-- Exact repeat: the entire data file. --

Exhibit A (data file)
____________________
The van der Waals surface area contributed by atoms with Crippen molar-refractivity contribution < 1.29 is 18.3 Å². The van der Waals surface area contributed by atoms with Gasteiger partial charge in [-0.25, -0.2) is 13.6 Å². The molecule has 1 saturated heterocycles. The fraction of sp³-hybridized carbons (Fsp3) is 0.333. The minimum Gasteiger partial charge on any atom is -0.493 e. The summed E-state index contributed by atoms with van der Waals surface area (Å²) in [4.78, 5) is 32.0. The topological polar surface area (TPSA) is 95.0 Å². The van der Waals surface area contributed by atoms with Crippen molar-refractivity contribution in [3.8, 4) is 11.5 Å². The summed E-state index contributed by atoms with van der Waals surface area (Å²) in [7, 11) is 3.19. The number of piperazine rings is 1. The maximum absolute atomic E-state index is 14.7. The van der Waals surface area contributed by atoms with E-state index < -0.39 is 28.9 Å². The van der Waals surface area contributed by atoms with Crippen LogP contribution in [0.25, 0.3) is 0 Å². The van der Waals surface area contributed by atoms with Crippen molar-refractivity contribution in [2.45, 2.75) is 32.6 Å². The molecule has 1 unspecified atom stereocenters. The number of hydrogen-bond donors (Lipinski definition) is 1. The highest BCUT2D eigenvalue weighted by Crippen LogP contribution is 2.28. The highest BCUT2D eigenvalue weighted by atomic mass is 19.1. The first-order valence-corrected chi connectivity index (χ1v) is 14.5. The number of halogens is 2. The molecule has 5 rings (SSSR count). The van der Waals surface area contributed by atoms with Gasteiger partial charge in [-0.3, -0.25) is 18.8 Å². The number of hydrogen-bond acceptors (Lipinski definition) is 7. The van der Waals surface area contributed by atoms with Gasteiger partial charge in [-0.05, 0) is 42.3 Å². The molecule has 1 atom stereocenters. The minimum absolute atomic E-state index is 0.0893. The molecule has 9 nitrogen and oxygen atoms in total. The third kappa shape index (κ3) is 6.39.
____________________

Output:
The van der Waals surface area contributed by atoms with Crippen molar-refractivity contribution < 1.29 is 18.3 Å². The van der Waals surface area contributed by atoms with Gasteiger partial charge in [-0.25, -0.2) is 13.6 Å². The molecule has 1 saturated heterocycles. The fraction of sp³-hybridized carbons (Fsp3) is 0.333. The minimum Gasteiger partial charge on any atom is -0.493 e. The summed E-state index contributed by atoms with van der Waals surface area (Å²) in [4.78, 5) is 32.0. The topological polar surface area (TPSA) is 95.0 Å². The van der Waals surface area contributed by atoms with Crippen molar-refractivity contribution in [3.8, 4) is 11.5 Å². The summed E-state index contributed by atoms with van der Waals surface area (Å²) in [7, 11) is 3.19. The number of piperazine rings is 1. The maximum absolute atomic E-state index is 14.7. The van der Waals surface area contributed by atoms with E-state index < -0.39 is 28.9 Å². The van der Waals surface area contributed by atoms with Crippen LogP contribution in [0.25, 0.3) is 0 Å². The van der Waals surface area contributed by atoms with Crippen molar-refractivity contribution in [2.45, 2.75) is 32.6 Å². The molecule has 1 unspecified atom stereocenters. The number of hydrogen-bond donors (Lipinski definition) is 1. The highest BCUT2D eigenvalue weighted by Crippen LogP contribution is 2.28. The highest BCUT2D eigenvalue weighted by atomic mass is 19.1. The first-order valence-corrected chi connectivity index (χ1v) is 14.5. The number of halogens is 2. The molecule has 5 rings (SSSR count). The van der Waals surface area contributed by atoms with Gasteiger partial charge in [-0.3, -0.25) is 18.8 Å². The number of hydrogen-bond acceptors (Lipinski definition) is 7. The van der Waals surface area contributed by atoms with Gasteiger partial charge in [-0.05, 0) is 42.3 Å². The molecule has 1 atom stereocenters. The minimum absolute atomic E-state index is 0.0893. The molecule has 9 nitrogen and oxygen atoms in total. The third kappa shape index (κ3) is 6.39.